How Custody Determinations Are Made in Orlando LGBT Divorce Cases
As you can see, child custody matters can be complicated. In making these determinations, the court will focus on the best interests of the child. This involves considering several factors, such as:
Which parent had been providing childcare
The mental and physical health of each parent, and
The child’s participation in school and community activities.
Keep in mind that if one parent is not a legal nor a biological parent, that person does not have the same custody rights. These cases can be complex, so it can be helpful to consult with an Orlando child custody attorney if you have any questions.
Child Support for Same-Sex Parents
In Florida, both legal parents of minor children are obligated to provide financial support. The amount of the support obligation is based on how much each parent would contribute to the child’s upbringing if the couple was still living together. The total obligation is then divided between the parents based on their respective incomes.
Note that in calculating income, the court will consider all money a parent receives, including:
Social security benefits.
The support obligation is then adjusted based on any child-related expenses directly paid by each parent. This includes costs such as health insurance and daycare. Further, a parent will receive a reduction in the obligation based on the number of overnights he or she has with the child. This is because a parent is considered to be directly supporting any child that is living with the parent.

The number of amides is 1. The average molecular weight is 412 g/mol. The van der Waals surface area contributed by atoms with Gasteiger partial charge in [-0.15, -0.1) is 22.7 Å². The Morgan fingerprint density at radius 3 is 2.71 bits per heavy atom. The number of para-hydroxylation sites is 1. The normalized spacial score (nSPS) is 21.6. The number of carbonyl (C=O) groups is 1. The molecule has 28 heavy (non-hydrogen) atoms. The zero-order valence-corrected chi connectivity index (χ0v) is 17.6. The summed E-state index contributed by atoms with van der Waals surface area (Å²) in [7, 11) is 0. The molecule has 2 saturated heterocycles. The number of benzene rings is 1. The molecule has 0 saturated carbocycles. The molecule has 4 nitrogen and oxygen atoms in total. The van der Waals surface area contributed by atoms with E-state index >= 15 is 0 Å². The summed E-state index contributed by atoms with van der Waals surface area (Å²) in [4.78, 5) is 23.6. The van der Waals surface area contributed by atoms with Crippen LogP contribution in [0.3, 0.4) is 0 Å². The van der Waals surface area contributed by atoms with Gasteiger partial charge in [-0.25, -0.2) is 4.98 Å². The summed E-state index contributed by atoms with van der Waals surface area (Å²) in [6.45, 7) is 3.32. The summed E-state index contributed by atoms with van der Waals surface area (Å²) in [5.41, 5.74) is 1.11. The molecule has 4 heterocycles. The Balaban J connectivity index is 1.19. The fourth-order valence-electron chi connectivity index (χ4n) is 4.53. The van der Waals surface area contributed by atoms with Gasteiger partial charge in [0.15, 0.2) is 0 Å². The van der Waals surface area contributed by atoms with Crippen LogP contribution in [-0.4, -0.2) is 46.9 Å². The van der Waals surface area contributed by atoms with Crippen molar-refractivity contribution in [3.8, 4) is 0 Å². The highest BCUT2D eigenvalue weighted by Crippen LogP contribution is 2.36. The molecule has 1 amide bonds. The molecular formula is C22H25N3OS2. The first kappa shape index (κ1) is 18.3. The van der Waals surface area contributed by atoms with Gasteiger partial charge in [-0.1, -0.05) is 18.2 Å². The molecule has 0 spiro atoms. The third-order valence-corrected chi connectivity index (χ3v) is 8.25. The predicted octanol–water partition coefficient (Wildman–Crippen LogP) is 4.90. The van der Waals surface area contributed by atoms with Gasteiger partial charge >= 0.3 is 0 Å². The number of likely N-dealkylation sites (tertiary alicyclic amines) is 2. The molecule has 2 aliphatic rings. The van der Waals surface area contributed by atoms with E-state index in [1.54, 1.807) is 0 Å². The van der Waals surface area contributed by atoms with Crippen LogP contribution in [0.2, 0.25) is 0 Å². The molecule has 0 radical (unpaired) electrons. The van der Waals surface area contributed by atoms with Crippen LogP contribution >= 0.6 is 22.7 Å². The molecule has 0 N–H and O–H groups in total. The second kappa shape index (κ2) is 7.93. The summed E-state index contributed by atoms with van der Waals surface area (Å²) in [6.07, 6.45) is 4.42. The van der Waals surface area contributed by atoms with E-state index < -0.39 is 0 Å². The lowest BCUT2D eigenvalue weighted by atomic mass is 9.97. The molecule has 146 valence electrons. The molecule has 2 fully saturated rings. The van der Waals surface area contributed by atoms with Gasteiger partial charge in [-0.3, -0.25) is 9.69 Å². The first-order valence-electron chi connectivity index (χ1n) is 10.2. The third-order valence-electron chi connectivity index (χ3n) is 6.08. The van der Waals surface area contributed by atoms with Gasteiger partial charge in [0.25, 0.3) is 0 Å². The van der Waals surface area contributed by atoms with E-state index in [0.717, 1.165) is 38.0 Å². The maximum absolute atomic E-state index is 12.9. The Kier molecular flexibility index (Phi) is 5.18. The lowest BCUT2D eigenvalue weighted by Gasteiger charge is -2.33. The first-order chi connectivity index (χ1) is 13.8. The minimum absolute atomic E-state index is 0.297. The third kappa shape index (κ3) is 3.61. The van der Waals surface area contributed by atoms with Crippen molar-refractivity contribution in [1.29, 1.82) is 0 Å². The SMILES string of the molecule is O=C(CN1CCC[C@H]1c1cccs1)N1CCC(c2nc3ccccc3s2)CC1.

Keep in mind that unlike custody, child support is based on a fairly strict formula. This is set by Florida law, and in most cases, the court cannot deviate from the calculation.
Settlement Options for LGBT Divorce
As you might imagine, it’s always better if a couple can agree on the major divorce matters. This can avoid much of the uncertainty in having a court decide these issues. When couples are on the same page, they can create what is known as a settlement agreement. This gives the spouses more freedom in creating a workable solution for how they will move on after the divorce.
Now, it’s not uncommon for a couple to agree on certain parts of a divorce, but not others. An example would be agreeing on property division, but not child custody. In this case, the settlement agreement can cover the issues where the spouses have reached a consensus, with the remaining areas of disagreement left to be resolved by the court.
You also have the option of attending mediation. Sometimes this is ordered by the court, but you and your spouse can request this form of alternative dispute resolution. Mediation involves the use of a neutral third party to help you and your spouse work out your issues and reach an agreement. Note that, unlike the court, the mediator does not rule on these matters for you.
Contact Our Orlando LGBT Divorce Attorneys Today
A divorce is a serious matter for any couple. While the rules for same-sex divorce are the same as heterosexual divorce, you’ll want an experienced Orlando same-sex divorce attorney on your side that understands the law and how it applies to your unique situation. Contact our law firm today for a free, no-obligation consultation.